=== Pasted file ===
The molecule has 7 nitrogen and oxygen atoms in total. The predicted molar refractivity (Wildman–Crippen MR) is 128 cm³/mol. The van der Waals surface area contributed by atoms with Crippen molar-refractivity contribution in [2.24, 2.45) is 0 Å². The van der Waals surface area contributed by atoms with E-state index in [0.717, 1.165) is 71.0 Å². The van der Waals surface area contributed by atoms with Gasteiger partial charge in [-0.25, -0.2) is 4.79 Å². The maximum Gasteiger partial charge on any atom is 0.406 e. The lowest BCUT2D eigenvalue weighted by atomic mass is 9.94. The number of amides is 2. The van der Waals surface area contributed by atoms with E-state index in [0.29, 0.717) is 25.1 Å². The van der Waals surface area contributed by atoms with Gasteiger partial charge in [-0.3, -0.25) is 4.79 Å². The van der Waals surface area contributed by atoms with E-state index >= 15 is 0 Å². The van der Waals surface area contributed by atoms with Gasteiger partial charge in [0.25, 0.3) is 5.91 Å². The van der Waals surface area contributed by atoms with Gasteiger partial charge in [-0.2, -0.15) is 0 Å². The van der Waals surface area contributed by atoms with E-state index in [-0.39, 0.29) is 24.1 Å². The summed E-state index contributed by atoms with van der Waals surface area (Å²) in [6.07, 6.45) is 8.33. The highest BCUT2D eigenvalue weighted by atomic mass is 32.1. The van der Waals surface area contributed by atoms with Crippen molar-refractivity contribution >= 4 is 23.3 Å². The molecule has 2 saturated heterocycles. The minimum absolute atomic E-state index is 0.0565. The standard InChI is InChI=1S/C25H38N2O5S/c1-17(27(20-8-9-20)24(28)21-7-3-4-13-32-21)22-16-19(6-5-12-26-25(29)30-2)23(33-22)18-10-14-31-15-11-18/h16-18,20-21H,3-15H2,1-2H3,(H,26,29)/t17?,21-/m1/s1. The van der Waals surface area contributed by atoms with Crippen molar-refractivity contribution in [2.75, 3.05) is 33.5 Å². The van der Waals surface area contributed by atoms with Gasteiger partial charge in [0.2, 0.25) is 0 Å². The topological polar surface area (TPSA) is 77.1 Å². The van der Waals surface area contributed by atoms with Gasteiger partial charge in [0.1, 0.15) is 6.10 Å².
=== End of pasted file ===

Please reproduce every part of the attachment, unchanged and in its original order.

The molecule has 7 nitrogen and oxygen atoms in total. The predicted molar refractivity (Wildman–Crippen MR) is 128 cm³/mol. The van der Waals surface area contributed by atoms with Crippen molar-refractivity contribution in [2.24, 2.45) is 0 Å². The van der Waals surface area contributed by atoms with E-state index in [0.717, 1.165) is 71.0 Å². The van der Waals surface area contributed by atoms with Gasteiger partial charge in [-0.25, -0.2) is 4.79 Å². The maximum Gasteiger partial charge on any atom is 0.406 e. The lowest BCUT2D eigenvalue weighted by atomic mass is 9.94. The number of amides is 2. The van der Waals surface area contributed by atoms with E-state index in [0.29, 0.717) is 25.1 Å². The van der Waals surface area contributed by atoms with Gasteiger partial charge in [-0.3, -0.25) is 4.79 Å². The van der Waals surface area contributed by atoms with E-state index >= 15 is 0 Å². The van der Waals surface area contributed by atoms with Gasteiger partial charge in [0.25, 0.3) is 5.91 Å². The van der Waals surface area contributed by atoms with Gasteiger partial charge in [-0.2, -0.15) is 0 Å². The van der Waals surface area contributed by atoms with E-state index in [-0.39, 0.29) is 24.1 Å². The summed E-state index contributed by atoms with van der Waals surface area (Å²) in [6.07, 6.45) is 8.33. The highest BCUT2D eigenvalue weighted by atomic mass is 32.1. The van der Waals surface area contributed by atoms with Crippen molar-refractivity contribution >= 4 is 23.3 Å². The molecule has 2 saturated heterocycles. The minimum absolute atomic E-state index is 0.0565. The standard InChI is InChI=1S/C25H38N2O5S/c1-17(27(20-8-9-20)24(28)21-7-3-4-13-32-21)22-16-19(6-5-12-26-25(29)30-2)23(33-22)18-10-14-31-15-11-18/h16-18,20-21H,3-15H2,1-2H3,(H,26,29)/t17?,21-/m1/s1. The van der Waals surface area contributed by atoms with Crippen molar-refractivity contribution in [2.75, 3.05) is 33.5 Å². The van der Waals surface area contributed by atoms with Gasteiger partial charge in [0.2, 0.25) is 0 Å². The topological polar surface area (TPSA) is 77.1 Å². The van der Waals surface area contributed by atoms with Gasteiger partial charge in [0.1, 0.15) is 6.10 Å².